Copenhagen, Denmark – December 15, 2017 – Steeper Energy, a Danish-Canadian clean-fuel company, is partnering with Silva Green Fuel, a Norwegian-Swedish joint venture, to construct a EUR 50.6 M (DKK 377M) industrial scale demonstration plant at a former pulp mill located in Tofte, Norway leading to a future commercial scale project.
Steeper will license its proprietary Hydrofaction™ technology to Silva, who will build the facility over the next 18 months. The demonstration plant will use woody residues as feedstock that are converted to renewable crude oil and, in turn, will be upgraded to renewable diesel, jet or marine fuel.
Steeper’s Hydrofaction™ technology was selected by Silva after an exhaustive due diligence review of some 40 other technologies. Hydrofaction™ harnesses water brought to super-critical conditions, to cost effectively convert biomass to high value liquid biofuels.
The partnership between Silva Green Fuel and Steeper will confirm engineering data and design protocols to de-risk future commercial scale facilities planned to be built by Silva and will be offered by Steeper globally to other biofuel project developers.
According to Steeper Energy’s co-founder and CEO, Perry Toms, “This partnership positions Steeper Energy as a leader in providing advanced renewable fuels that can not only help reduce net carbon emissions, but also produce in-demand renewable diesel for use in heavy and long-haul transport sectors.”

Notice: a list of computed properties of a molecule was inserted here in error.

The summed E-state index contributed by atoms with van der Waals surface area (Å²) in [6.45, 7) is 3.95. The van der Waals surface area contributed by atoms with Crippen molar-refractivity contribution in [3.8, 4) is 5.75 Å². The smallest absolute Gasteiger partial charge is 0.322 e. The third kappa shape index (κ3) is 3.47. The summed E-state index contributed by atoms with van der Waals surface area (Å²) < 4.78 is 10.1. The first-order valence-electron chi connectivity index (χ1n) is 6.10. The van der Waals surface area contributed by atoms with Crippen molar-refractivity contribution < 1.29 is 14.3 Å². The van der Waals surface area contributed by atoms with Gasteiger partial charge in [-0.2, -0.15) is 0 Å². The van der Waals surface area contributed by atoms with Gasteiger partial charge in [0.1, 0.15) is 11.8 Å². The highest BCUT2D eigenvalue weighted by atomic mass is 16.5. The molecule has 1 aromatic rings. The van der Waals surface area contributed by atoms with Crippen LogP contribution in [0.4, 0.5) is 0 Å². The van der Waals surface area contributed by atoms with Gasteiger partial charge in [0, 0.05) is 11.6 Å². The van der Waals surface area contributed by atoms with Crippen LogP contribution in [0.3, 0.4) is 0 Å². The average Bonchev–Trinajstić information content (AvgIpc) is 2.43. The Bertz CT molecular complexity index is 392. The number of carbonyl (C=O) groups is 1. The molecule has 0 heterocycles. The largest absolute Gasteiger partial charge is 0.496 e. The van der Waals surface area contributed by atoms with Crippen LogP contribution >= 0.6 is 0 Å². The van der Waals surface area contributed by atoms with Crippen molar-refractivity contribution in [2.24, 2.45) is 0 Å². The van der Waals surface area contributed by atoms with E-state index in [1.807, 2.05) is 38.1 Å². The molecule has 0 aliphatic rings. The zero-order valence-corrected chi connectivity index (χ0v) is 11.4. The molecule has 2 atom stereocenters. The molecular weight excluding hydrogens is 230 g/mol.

“We are providing a cost-effective solution to address carbon reduction targets for this crucial segment of the economy.”
Silva is a joint venture between Norway’s Statkraft, a leading company in hydropower internationally and Europe’s largest generator of renewable energy, and Sweden’s Södra, a cooperative of 50,000 forest owners with extensive forestry operations and a leading producer of paper pulp, sawn timber and bioenergy.
The partnership with Steeper Energy is the first step towards Silva producing commercial-scale transport biofuels.
With the growth of global trade, heavy and long-haul transport sector emissions are on the rise and low carbon options for road diesel, marine and jet biofuels will help companies and countries meet carbon reduction targets.
Steeper’s biofuel can be easily integrated into existing petroleum infrastructure and is physically comparable to fossil fuels. Although initially focusing on low-value forestry by-products such as forest residues or mill wastes such as sawdust, Steeper’s technology can also utilize many other biomass feedstocks, including urban organic wastes, agricultural residues, animal manure and algae.
Steeper Energy is actively entertaining partnerships with biomass aggregators or energy producers to develop similar commercial-scale projects.
These projects can be located wherever biomass feedstock is available, opening the possibility of monetizing existing waste streams, addressing urban organic waste management issues or powering remote communities.
Steeper Energy is grateful to the European Commission’s Horizon 2020 SME program, the Danish Energy Agency’s Energy Technology Development and Demonstration Program (EUDP) and the National Research Council of Canada’s Industrial Research Assistance Program (IRAP) for financial support.